size: 159721
version: 1.4.0.1
Requires:
package:(&(package=javax.naming))
package:(&(package=javax.naming.spi))
package:(&(package=javax.sql))
package:(&(package=javax.transaction))
package:(&(package=javax.transaction.xa))
package:(&(package=org.apache.commons.pool)(version>=1.3.0)(!(version>=2.0.0)))
package:(&(package=org.apache.commons.pool.impl)(version>=1.3.0)(!(version>=2.0.0)))
package:(&(package=org.xml.sax))
package:(&(package=org.xml.sax.helpers))
Capabilities:
bundle:{manifestversion=2, symbolicname=org.apache.servicemix.bundles.commons-dbcp, presentationname=Apache ServiceMix :: Bundles :: commons-dbcp, version=1.4.0.1}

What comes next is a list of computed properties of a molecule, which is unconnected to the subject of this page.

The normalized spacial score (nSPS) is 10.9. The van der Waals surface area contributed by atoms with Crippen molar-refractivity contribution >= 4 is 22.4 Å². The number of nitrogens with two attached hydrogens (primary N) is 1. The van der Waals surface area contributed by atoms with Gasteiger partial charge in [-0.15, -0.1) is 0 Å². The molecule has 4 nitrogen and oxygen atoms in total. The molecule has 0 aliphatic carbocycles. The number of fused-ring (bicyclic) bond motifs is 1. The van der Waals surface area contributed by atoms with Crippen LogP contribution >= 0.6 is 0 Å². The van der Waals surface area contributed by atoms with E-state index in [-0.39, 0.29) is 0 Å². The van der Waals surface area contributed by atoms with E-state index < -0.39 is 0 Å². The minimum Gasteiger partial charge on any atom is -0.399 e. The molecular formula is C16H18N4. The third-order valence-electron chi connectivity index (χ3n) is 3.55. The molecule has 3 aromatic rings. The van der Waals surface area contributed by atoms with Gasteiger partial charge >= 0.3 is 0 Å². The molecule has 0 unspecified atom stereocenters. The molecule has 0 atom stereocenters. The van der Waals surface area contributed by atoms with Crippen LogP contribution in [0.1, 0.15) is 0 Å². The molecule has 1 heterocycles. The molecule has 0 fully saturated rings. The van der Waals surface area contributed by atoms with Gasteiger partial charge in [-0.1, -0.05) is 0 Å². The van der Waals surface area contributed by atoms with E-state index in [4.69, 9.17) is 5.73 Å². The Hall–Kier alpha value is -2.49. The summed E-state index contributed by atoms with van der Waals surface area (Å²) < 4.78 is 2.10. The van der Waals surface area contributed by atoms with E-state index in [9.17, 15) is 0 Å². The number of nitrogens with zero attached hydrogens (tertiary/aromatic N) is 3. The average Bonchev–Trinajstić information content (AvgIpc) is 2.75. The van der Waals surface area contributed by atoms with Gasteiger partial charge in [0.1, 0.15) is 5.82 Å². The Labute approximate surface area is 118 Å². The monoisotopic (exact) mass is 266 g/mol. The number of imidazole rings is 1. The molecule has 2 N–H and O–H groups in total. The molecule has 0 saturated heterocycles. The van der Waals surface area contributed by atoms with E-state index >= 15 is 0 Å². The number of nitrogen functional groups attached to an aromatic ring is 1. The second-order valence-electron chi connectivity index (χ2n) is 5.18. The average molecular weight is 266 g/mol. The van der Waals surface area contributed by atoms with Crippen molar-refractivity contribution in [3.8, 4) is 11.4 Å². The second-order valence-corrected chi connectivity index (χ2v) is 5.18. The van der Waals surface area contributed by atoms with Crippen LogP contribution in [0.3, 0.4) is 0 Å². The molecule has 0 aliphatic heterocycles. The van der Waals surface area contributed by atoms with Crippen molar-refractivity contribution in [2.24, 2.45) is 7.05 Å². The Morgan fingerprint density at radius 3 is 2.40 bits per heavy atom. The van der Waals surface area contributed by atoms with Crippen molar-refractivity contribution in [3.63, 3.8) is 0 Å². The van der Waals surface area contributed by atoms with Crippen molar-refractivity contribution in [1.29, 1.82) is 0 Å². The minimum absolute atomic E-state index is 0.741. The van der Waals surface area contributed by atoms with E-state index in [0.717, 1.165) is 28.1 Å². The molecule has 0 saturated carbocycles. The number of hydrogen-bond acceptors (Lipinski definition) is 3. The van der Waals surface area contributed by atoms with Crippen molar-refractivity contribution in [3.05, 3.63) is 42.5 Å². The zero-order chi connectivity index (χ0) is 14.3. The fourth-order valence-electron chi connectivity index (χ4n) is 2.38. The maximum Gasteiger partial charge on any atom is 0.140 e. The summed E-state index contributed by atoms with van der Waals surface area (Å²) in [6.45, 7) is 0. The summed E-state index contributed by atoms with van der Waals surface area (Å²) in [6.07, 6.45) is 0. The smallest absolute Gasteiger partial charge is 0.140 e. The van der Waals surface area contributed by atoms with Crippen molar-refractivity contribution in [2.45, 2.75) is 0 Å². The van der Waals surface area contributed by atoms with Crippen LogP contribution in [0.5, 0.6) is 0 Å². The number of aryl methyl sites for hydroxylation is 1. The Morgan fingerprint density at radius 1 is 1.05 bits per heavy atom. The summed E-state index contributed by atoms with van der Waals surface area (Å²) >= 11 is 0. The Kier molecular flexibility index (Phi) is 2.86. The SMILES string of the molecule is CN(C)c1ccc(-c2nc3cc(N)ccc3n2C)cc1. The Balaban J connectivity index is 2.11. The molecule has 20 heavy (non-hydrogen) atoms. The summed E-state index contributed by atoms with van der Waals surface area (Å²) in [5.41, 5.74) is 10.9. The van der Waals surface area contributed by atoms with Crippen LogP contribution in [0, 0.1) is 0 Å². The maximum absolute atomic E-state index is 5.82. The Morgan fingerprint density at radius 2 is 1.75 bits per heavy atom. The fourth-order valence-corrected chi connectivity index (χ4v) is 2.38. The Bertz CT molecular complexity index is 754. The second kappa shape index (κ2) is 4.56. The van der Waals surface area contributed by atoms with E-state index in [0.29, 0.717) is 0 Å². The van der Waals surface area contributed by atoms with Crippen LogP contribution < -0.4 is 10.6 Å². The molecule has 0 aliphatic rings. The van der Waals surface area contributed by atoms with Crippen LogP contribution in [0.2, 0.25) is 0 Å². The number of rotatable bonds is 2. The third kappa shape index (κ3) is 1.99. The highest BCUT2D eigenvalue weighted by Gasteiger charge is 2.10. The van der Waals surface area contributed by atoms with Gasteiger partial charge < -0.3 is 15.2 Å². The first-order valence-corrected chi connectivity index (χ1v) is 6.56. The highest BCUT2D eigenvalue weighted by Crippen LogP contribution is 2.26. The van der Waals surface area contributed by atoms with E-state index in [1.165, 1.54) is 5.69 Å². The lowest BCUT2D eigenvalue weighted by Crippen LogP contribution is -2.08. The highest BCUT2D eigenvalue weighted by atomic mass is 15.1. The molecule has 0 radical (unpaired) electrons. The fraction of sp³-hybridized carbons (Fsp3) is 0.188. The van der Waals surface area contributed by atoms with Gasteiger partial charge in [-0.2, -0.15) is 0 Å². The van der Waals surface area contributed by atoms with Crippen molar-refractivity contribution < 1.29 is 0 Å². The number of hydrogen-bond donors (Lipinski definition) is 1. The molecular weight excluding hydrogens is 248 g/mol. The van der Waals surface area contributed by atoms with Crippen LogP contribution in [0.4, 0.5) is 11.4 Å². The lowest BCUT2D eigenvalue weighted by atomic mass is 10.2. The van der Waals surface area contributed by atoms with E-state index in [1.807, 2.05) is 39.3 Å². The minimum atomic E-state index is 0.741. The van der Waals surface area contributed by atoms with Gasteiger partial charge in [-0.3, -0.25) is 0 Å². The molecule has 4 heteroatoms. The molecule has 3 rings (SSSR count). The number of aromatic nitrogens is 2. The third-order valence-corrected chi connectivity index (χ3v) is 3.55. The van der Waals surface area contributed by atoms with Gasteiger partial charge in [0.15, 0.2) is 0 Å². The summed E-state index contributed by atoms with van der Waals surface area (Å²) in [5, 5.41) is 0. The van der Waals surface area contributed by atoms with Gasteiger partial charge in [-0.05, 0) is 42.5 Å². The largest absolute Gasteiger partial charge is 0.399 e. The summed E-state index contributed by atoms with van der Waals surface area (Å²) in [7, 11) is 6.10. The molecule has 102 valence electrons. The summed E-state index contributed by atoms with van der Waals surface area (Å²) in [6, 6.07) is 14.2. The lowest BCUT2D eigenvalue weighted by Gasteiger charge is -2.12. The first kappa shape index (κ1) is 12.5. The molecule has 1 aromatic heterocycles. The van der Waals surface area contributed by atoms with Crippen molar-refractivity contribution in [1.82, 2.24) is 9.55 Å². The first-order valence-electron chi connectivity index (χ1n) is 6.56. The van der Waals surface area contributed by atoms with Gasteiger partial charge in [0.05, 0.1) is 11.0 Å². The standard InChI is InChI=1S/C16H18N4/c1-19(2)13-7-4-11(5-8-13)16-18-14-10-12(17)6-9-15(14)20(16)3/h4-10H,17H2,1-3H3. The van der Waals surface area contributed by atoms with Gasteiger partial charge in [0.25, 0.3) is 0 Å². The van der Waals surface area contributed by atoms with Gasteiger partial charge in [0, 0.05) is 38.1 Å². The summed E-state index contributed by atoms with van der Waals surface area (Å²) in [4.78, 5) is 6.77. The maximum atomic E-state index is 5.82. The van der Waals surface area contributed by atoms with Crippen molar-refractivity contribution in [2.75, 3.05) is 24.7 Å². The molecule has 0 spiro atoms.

package:{package=org.apache.commons.dbcp.cpdsadapter, uses:=org.apache.commons.dbcp,javax.naming,javax.sql,org.apache.commons.pool.impl,org.apache.commons.pool,javax.naming.spi, version=1.4.0}
package:{package=org.apache.commons.dbcp, uses:=org.apache.commons.pool.impl,org.apache.commons.pool,javax.sql,javax.naming,javax.naming.spi,org.apache.commons.jocl,org.xml.sax, version=1.4.0}
package:{package=org.apache.commons.dbcp.managed, uses:=org.apache.commons.dbcp,javax.sql,org.apache.commons.pool.impl,javax.transaction,org.apache.commons.pool,javax.transaction.xa, version=1.4.0}
package:{package=org.apache.commons.dbcp.datasources, uses:=javax.sql,org.apache.commons.pool,javax.naming,org.apache.commons.dbcp,javax.naming.spi,org.apache.commons.pool.impl, version=1.4.0}
package:{package=org.apache.commons.jocl, uses:=org.xml.sax.helpers,org.xml.sax, version=1.4.0}

we can see that the URI is file:/home/jbonofre/apache-karaf-2.2.2/cave/cave-repo/org.apache.servicemix.bundles.commons-dbcp-1.4.0.1.jar.

The Cave HTTP Wrapper Service also exposes the bundle on: